George Osborne, the former chancellor, yesterday described the prime minister who had sacked him as a “dead woman walking”. It is hard to dissent. Theresa May called an election that she had determined was necessary to secure a mandate for her version of Brexit. She did not get it.
Yet on Friday the prime minister declared that her government would “guide the country through the crucial Brexit talks” that begin next week. The lack of humility and self-criticism evinced by Mrs May indicates how dramatically unready she is to embark on so momentous a change in Britain’s relations with Europe. The reality is that the outcome of the election requires her to rethink her Brexit strategy. A bloodied government lacking a parliamentary majority may have the constitutional right but does not have the moral and intellectual authority to conduct the negotiations on its own.
As senior Conservatives have urged, it needs to widen the pool of advice it receives. The notion of a “hard” (to be precise, a dogmatic and ideologically driven) Brexit should be promptly abandoned.
It is no defence of Mrs May’s position that she is conscientiously seeking to implement the result of the Brexit referendum a year ago. A small majority assented to the proposition that Britain should leave the European Union and that wish needs to be implemented. Yet Mrs
May’s interpretation of the will of the people was creative and to some extent arbitrary. The prime minister determined, on her own, that Britain would leave not only the political institutions of the EU but the European single market and customs union.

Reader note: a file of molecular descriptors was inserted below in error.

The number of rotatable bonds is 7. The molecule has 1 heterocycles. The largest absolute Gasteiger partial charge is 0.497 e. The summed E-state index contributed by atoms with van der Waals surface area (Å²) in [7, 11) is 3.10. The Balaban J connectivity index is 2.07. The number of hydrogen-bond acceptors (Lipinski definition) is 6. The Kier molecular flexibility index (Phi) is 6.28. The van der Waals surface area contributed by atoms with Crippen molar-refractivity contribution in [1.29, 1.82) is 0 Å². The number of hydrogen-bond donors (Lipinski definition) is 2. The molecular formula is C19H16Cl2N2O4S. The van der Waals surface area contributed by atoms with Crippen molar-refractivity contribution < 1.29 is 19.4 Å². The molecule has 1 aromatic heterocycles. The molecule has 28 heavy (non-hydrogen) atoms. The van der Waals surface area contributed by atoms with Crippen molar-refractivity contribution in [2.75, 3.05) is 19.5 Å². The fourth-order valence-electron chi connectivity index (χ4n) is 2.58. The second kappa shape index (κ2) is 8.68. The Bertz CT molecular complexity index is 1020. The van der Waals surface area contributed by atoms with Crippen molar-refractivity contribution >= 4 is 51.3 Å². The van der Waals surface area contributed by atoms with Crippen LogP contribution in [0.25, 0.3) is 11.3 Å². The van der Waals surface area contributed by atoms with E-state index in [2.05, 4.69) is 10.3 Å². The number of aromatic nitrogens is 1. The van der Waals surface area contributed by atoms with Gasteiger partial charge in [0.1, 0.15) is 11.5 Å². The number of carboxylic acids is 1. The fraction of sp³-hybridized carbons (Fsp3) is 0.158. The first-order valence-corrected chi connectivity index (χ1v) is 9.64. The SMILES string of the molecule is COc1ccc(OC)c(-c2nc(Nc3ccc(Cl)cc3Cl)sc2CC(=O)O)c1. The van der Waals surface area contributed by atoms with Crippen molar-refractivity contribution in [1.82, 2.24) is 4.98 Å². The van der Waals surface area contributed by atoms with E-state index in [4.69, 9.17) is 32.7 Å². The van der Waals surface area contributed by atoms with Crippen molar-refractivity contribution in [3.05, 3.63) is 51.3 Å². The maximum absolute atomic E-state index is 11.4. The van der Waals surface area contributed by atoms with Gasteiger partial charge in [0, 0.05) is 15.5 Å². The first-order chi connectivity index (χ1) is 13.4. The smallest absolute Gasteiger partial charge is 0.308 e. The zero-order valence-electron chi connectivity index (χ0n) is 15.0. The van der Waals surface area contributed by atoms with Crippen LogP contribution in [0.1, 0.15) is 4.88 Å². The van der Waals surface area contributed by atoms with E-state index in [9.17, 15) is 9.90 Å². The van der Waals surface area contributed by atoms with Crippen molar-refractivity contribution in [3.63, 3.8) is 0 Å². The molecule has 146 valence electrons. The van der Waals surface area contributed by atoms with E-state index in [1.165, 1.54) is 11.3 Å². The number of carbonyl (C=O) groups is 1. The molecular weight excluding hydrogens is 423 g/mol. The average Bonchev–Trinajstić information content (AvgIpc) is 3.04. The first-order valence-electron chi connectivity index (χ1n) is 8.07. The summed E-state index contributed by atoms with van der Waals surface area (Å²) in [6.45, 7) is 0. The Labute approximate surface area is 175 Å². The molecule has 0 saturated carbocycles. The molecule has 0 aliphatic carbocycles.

Such a maximalist position is consistent with Brexit but by no means the only conceivable form of it, and Mrs May had no grounds for assuming otherwise. Her approach sparked criticism and unease from business that was wholly justified. Her refrain that no deal with Britain’s EU partners would be better than a bad deal was no more meaningful than her simultaneously delphic insistence that “Brexit means Brexit”.
If Britain leaves the EU in 2019 without a deal, then it will revert to trading under World Trading Organisation rules. The WTO is a vital institution but its rounds of multilateral trade negotiations have been effectively stalled since the mid-1990s. And it has made scant progress in liberalising services, which dominate Britain’s economy.
In trade, size and distance matter. The EU27 will always be Britain’s principal trading partners because they are collectively large and are close by. As an open economy, Britain should be seeking as deep and comprehensive a free-trade agreement as possible with the EU. Insinuating that it doesn’t much matter is culpably insouciant. It becomes more important, not less, if Britain chooses to exit the single market, as British businesses thereby risk competing while under the handicap of substantial non-tariff barriers to trade.
Mrs May and her principal Brexit ministers have failed to address any of these issues. It is understandable that the government wishes to keep under wraps the details of its negotiating strategy but it should by now have declared its broad ends. The task needs to be reassessed and the strident tone ratcheted down.
Mrs May and whoever is her successor must accept that Britain’s long-term interests lie in close relations with the EU. That in turn will require compromise on budgetary contributions. It also requires openness to people as well as goods and services. An economically self-defeating target for net immigration can only be enduringly achieved by making Britain a less attractive place for foreign citizens.
A failed prime minister might minimally burnish her place in history by acknowledging the damage to Britain’s reputation and economic prospects that her rhetoric has already wreaked.
Yet on Friday the prime minister declared that her government would “guide the country through the crucial Brexit talks” that begin next week.